milos zeman

Petr Dubinsky

Lawmakers Move To Strip Zeman Of Powers

According to the Senate Constitutional Commission, the conditions for the transfer of the powers of the President were fulfilled due to the state of health of Miloš Zeman. The Senate should decide on the transfer of powers to the Prime Minister and the Speaker of the Chamber of Deputies before the lower house of parliament, by 8 November. Today, the Senate Commission unanimously agreed on the votes of all eight members present. The next meeting of the upper house will start on October 26, the next is scheduled for November 5.

The chairman of the commission, Zdeněk Hraba (STAN), described as “very probable” that the Senate will decide on the transfer of powers in the first week of November. The Senate should decide that “the President of the Republic cannot exercise his office for serious health reasons,” Hraba said. It expects the commission to prepare a more detailed draft resolution of the upper house.

Hraba pointed to the statement of Zeman’s doctor and director of the Central Military Hospital Miroslav Zavoral, according to which his patient is now unable to perform any work duties for health reasons. Zavoral considers the possibility that this situation would change in the coming weeks to be unlikely. The Count therefore does not think that a further medical assessment of Zeman’s abilities will be required to exercise presidential powers now.

With regard to the assessment of Zeman’s state of health, the Commission stated that “the conditions laid down in Article 66 of the Constitution of the Czech Republic on the substitute performance of the functions of the President of the Republic are given”. She recommended that, after negotiations with representatives of the Chamber, the Senate be “the first parliamentary chamber to adopt the relevant resolution before the establishment of the Chamber of Deputies”.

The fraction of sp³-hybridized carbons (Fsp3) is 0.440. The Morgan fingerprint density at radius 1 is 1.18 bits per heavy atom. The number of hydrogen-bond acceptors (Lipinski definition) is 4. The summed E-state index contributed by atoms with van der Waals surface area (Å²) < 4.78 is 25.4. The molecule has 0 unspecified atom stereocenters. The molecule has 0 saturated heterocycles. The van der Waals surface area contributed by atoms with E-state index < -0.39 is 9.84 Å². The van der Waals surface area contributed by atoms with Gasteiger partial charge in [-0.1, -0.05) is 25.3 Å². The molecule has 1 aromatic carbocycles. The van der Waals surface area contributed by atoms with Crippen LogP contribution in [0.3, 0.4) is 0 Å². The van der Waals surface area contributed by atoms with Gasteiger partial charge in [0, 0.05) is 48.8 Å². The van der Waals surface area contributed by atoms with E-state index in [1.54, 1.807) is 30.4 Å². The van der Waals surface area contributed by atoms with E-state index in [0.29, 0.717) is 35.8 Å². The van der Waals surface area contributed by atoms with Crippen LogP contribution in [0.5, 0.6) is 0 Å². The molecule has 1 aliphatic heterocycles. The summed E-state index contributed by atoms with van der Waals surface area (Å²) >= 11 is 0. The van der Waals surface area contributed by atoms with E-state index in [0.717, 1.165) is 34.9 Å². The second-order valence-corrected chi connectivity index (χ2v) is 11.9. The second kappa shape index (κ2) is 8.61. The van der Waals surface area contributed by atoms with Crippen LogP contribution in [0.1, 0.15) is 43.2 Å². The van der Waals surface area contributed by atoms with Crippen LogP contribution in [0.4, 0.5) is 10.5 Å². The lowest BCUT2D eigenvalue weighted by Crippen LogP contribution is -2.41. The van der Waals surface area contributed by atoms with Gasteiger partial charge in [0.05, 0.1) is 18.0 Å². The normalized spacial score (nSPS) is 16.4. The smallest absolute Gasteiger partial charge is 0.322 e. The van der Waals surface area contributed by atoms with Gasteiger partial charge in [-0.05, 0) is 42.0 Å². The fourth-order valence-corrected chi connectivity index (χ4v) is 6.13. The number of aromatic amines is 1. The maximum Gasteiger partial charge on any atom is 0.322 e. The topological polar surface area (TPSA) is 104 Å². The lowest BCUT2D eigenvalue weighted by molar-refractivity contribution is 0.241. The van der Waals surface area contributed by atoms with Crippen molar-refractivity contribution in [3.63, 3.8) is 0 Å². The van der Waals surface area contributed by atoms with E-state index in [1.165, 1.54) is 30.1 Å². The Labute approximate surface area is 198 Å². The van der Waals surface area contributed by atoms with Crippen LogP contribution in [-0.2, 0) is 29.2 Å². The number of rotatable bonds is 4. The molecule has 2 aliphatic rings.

According to Jan Kysela, secretary of the commission and professor of constitutional law, the time lag between the meetings of parliamentary chambers to decide on the activation of constitutional article 66 should not be too great due to possible requests to review whether Zeman’s health did not change between chambers.

The transfer of the powers of the president could take, if necessary, until the end of Zeman’s term at the beginning of next year, the constitution does not address this. However, according to Kysela, any of the chambers could revoke it if it withdrew its consent to the transfer of powers. The Count agreed with that. According to Hrab, one of the chambers could proceed with the abolition if, for example, Zeman personally showed in a significant speech that he was able to take office again. In that case, a medical examination of Zeman’s regained abilities would not be necessary for Hrab.

The vice-chairman of the commission, Michael Canov from the Mayors’ Club, reprimanded the incumbent Speaker of the House, Radek Vondráček (YES), that he had not convened the current House of Commons on this matter, which ends on Thursday. “In my opinion, he was obliged to do so on the basis of information found by the Senate, or he should have found it out himself before,” Canov said. He pointed out that for several weeks no one would serve as commander in chief of the armed forces. “The Speaker of the Chamber of Deputies did not and should have acted,” added Miroslava Němcová (ODS), a member of the commission and former chairwoman of the lower house. However, according to the House Rules, Members must be invited to a meeting at least five days in advance.

Part of the commission’s meeting was closed to the public for about three-quarters of an hour when Senate Chairman Miloš Vystrčil (ODS) informed it about the content of Zavoral’s letter on the president’s health and forecast of further developments and the commission members discussed it.